Shuklaphanta, Nepal – Shuklaphanata Wildlife Reserve, one of the critical wildlife habitats in Nepal’s Terai Arc Landscape, got its status changed to Shuklaphanta National Park – an upgrade in the IUCN list by two steps. The announcement was made today by the government of Nepal on the occasion of World Wildlife Day.
© Samir Jung Thapa/WWF Nepal
The national park status will open up opportunities for wildlife tourism and promote usage rights of indigenous communities on natural resources, both of which are otherwise restricted in a wildlife reserve.
© Samir Jung Thapa/WWF NepalShuklaphanta, the country’s youngest national park, was established as a hunting reserve in 1969 and gazetted as a wildlife reserve in 1976 with the primary objective to conserve swamp deer. The national park currently hosts about 2,000 swamp deer (the single largest herd in the world), and an estimated 17 wild tigers.
© DNPWC/WWF Nepal
“Decades of conservation and management efforts have helped establish Shuklaphanta National Park as a model in swamp deer conservation while also housing key wildlife species such as tigers and rhinos,” stated Man Bahadur Khadka, Director General of the government’s Department of National Parks and Wildlife Conservation. “With this upgrade in status, it is expected that the participation and ownership of local communities in conservation will be further enhanced.”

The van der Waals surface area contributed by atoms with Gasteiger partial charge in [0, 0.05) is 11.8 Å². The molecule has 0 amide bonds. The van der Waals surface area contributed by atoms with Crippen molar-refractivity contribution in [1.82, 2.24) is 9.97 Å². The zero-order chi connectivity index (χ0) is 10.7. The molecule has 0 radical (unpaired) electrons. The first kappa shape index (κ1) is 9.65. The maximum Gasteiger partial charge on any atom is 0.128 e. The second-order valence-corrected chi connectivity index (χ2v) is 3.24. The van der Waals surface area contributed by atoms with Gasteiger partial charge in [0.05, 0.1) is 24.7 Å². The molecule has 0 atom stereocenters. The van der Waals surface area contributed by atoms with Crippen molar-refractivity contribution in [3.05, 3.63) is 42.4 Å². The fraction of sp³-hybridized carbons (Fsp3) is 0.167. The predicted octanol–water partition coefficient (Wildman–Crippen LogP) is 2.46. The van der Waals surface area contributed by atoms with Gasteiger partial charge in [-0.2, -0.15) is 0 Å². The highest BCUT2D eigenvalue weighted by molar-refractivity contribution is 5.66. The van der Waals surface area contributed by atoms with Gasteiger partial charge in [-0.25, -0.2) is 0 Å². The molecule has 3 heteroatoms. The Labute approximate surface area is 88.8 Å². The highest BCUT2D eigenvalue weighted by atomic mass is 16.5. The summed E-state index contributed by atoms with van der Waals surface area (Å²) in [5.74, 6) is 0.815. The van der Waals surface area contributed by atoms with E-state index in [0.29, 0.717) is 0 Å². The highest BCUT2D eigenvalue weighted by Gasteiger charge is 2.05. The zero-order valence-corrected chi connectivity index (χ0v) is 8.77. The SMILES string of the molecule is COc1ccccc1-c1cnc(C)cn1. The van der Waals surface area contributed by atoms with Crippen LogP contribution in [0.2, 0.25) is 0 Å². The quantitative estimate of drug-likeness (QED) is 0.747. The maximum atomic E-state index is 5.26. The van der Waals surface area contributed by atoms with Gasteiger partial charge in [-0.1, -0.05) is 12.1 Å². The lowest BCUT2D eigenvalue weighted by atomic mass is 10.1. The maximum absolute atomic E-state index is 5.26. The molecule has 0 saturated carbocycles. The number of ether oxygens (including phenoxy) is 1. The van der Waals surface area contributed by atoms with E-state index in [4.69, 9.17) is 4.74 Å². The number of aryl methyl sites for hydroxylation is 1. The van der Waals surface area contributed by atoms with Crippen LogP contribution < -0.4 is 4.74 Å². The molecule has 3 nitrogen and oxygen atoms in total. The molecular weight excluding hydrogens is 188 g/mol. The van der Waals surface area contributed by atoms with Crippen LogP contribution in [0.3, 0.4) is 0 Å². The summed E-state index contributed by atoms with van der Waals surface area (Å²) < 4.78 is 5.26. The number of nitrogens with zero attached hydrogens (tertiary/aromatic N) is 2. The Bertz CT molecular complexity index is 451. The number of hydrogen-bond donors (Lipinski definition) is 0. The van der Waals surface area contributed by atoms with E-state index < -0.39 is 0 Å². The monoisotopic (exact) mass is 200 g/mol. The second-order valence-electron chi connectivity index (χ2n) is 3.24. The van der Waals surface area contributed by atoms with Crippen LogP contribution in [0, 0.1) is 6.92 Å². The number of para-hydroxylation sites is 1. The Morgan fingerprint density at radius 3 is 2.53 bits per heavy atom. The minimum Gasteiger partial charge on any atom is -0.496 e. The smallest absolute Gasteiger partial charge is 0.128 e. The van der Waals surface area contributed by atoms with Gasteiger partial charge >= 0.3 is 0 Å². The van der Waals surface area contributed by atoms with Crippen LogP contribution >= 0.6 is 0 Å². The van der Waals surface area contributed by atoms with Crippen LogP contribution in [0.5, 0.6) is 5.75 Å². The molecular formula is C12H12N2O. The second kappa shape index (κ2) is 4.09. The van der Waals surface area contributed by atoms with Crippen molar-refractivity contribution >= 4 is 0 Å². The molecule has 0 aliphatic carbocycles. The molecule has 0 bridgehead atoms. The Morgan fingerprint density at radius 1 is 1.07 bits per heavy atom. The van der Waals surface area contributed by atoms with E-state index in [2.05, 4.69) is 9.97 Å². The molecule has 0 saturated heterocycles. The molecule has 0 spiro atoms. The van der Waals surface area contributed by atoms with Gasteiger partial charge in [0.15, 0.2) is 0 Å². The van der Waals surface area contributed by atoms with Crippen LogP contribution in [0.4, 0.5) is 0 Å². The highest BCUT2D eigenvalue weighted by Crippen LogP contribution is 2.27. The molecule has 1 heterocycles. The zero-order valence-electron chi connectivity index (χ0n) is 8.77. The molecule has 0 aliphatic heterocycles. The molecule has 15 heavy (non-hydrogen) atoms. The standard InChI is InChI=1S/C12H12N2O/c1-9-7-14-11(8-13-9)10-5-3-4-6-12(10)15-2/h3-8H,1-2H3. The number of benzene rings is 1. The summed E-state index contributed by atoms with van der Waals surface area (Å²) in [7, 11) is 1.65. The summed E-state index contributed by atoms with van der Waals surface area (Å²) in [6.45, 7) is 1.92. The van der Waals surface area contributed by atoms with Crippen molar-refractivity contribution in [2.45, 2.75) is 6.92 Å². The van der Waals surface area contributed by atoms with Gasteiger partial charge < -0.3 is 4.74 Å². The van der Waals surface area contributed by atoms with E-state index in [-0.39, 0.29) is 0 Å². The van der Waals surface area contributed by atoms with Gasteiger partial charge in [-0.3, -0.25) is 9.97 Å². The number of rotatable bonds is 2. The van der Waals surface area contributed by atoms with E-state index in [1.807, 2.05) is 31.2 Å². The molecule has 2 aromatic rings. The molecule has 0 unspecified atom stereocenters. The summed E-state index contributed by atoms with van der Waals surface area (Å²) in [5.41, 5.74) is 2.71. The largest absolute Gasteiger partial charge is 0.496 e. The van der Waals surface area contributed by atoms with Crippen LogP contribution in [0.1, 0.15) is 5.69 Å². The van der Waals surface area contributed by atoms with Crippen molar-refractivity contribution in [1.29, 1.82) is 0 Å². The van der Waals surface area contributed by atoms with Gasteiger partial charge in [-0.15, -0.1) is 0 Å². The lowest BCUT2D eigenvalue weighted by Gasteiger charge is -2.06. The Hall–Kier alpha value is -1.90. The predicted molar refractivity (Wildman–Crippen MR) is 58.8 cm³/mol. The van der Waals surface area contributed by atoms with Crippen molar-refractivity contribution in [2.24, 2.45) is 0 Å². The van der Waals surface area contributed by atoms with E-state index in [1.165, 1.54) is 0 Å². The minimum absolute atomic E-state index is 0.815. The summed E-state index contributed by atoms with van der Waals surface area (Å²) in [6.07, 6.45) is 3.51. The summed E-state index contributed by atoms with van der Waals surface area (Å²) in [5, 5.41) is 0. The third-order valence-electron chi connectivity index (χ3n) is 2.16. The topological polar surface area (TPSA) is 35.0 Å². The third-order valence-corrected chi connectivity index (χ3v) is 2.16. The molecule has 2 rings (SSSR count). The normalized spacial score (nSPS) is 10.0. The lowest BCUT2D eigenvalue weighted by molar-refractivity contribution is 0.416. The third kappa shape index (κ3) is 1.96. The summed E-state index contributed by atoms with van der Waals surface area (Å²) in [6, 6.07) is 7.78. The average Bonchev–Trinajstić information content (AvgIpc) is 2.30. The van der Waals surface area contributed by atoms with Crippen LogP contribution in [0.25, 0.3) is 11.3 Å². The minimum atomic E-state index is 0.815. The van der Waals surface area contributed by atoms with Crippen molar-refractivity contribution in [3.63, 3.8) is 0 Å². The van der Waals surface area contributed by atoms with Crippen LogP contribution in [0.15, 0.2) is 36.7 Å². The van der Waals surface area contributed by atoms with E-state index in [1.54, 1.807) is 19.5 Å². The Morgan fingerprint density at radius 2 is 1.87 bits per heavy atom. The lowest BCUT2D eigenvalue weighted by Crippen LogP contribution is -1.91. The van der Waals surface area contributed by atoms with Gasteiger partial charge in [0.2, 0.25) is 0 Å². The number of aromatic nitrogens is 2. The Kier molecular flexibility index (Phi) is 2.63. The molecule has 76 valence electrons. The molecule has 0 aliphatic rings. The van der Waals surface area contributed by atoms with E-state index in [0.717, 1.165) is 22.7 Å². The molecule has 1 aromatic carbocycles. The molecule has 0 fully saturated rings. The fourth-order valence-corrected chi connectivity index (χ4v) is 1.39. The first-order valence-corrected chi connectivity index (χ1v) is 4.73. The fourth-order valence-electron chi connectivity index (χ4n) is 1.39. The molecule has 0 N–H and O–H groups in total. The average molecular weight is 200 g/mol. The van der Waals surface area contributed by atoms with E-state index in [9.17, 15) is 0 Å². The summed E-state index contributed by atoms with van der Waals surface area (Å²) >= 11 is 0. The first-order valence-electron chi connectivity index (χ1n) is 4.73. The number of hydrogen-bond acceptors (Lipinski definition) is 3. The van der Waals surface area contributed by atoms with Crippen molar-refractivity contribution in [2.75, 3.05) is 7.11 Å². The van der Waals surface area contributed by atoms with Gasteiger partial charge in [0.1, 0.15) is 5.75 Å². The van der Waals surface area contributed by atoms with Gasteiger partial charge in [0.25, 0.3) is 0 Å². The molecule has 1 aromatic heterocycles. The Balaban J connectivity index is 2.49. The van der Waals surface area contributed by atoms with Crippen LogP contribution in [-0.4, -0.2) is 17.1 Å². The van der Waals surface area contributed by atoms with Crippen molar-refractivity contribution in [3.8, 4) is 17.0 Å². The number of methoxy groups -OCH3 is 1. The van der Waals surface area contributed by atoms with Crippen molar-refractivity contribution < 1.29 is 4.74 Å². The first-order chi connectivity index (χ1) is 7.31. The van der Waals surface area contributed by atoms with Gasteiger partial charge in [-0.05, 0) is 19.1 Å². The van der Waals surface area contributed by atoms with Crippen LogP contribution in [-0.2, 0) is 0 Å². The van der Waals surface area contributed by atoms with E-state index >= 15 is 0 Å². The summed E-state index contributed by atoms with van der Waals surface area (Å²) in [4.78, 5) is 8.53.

© WWF-Canon/Jeff FOOTT
World Wildlife Day is also celebrated as Community-Based Anti-Poaching Unit (CBAPU) Day in Nepal. WWF Nepal presently supports over 400 CBAPUs through which youth from the local communities voluntarily engage in conservation and antipoaching efforts in their community forests. CBAPU Day is an annual event that brings together these youths to celebrate their dedication and commitment to protecting Nepal’s biodiversity. This year, the day was celebrated by the CBAPU units around all the protected areas in the Terai Arc Landscape.
© Simrika Sharma/WWF Nepal
“When young people are engaged in conservation, the results from the same can transcend generations yielding sustainable impacts over time,” stated Anil Manandar, Country Representative of WWF Nepal. “As a grassroots level movement, youth through the community-based anti-poaching units have been a prime pillar in helping Nepal achieve zero poaching of rhinos over the years.”
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